Nonlinearities in bulk acoustic mode silicon micromechanical resonators
- Capacitive microelectromechanical (MEMS) oscillators represent a promising alternative to quartz-based systems as they provide benefits such as mass fabrication, size reduction, and compatibility with CMOS IC integration. However, one drawback that comes with size reduction is smaller induced currents, which leads to increased noise in the oscillator output. To overcome this challenge, resonators have to be driven to larger amplitudes of motion, and oftentimes operate in the nonlinear regime, where the resonator dynamics become much more complicated (e.g. Duffing-type nonlinearity, nonlinear damping, etc.). This work aims to characterize the nonlinear behavior in commonly used bulk acoustic mode resonators fabricated in a modified epi-seal process, where a variety of devices with reduced design limitations can be fabricated in this process while maintaining the core epi-seal process features (e.g. high stability, reliability, ultra-clean, etc.). Utilizing this process, high quality factor devices without release etch-hole in the device layer can be fabricated (e.g. Lamé resonator operated at 10.1 MHz with quality factor of 2.27e+13), which is beneficial towards characterization of nonlinear behavior in bulk mode devices. Frequency stability experiments have also been performed, with the measured stability of ± 18 ppb over one month of testing. Cavity pressure studies indicate a cavity pressure of less than 0.1Pa equivalent of air. These results justify that the modified process is comparable with the standard epi-seal process. The effect of doping on material nonlinearities is also analyzed, where three types of bulk acoustic mode resonators are used to characterize device nonlinearity with respect to doping type/concentration and orientation. Measurements on the effect of electrostatic nonlinearity are performed to justify that these devices are dominated by material nonlinearity. While recent studies have demonstrated the use of heavily p- or n-type doping for passive frequency-temperature compensation, this work demonstrates that device nonlinearity is also heavily influenced by the resonator mode shape, device crystal orientation, doping type and concentration. Lastly, a few modal coupling behaviors observed in commonly used bulk-mode resonators will be introduced, where we demonstrate that certain design parameters can be used to tune the modal coupling strength, thus directly affecting the resonator's frequency and quality factor.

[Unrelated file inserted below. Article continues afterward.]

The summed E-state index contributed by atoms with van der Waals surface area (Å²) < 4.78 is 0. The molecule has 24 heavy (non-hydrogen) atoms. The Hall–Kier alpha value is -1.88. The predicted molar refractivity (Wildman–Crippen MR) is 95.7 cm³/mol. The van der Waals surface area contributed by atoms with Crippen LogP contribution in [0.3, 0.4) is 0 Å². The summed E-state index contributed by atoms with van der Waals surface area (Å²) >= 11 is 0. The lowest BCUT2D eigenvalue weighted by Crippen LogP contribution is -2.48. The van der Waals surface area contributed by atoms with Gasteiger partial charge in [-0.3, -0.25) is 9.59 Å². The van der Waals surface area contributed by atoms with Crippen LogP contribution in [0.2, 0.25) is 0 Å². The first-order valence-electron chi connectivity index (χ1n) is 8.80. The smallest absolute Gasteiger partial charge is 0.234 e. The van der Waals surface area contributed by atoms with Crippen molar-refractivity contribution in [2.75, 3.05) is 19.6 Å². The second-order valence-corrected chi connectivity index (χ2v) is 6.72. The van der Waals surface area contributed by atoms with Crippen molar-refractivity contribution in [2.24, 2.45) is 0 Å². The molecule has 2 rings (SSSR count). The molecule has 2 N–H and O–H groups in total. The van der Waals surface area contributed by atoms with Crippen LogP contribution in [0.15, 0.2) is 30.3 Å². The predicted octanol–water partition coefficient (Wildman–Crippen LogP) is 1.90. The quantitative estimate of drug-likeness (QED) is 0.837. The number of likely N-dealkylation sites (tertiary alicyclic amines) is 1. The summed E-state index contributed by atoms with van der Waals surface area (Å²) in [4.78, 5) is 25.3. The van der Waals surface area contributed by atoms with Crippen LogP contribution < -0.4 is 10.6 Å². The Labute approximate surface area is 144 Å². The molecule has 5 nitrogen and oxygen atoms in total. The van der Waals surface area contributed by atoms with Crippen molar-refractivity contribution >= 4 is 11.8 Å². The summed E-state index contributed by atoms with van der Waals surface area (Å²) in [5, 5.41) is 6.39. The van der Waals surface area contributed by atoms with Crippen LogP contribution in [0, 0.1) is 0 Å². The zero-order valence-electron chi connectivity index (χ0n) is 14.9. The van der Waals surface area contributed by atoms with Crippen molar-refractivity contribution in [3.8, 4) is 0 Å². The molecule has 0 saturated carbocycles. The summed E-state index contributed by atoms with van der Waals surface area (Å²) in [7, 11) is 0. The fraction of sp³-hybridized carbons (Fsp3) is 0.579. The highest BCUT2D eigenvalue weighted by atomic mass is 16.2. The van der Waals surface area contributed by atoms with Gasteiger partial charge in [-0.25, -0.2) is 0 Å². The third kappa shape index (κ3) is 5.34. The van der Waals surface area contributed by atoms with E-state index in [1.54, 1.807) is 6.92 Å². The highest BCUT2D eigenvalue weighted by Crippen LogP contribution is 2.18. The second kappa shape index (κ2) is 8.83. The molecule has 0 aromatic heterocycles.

|Type of resource
|electronic; electronic resource; remote
|1 online resource.
|Stanford University, Department of Mechanical Engineering.
|Kenny, Thomas William
|Kenny, Thomas William
|Statement of responsibility
|Submitted to the Department of Mechanical Engineering.
|Thesis (Ph.D.)--Stanford University, 2016.
- © 2016 by Yushi Yang
- This work is licensed under a Creative Commons Attribution Non Commercial 3.0 Unported license (CC BY-NC).
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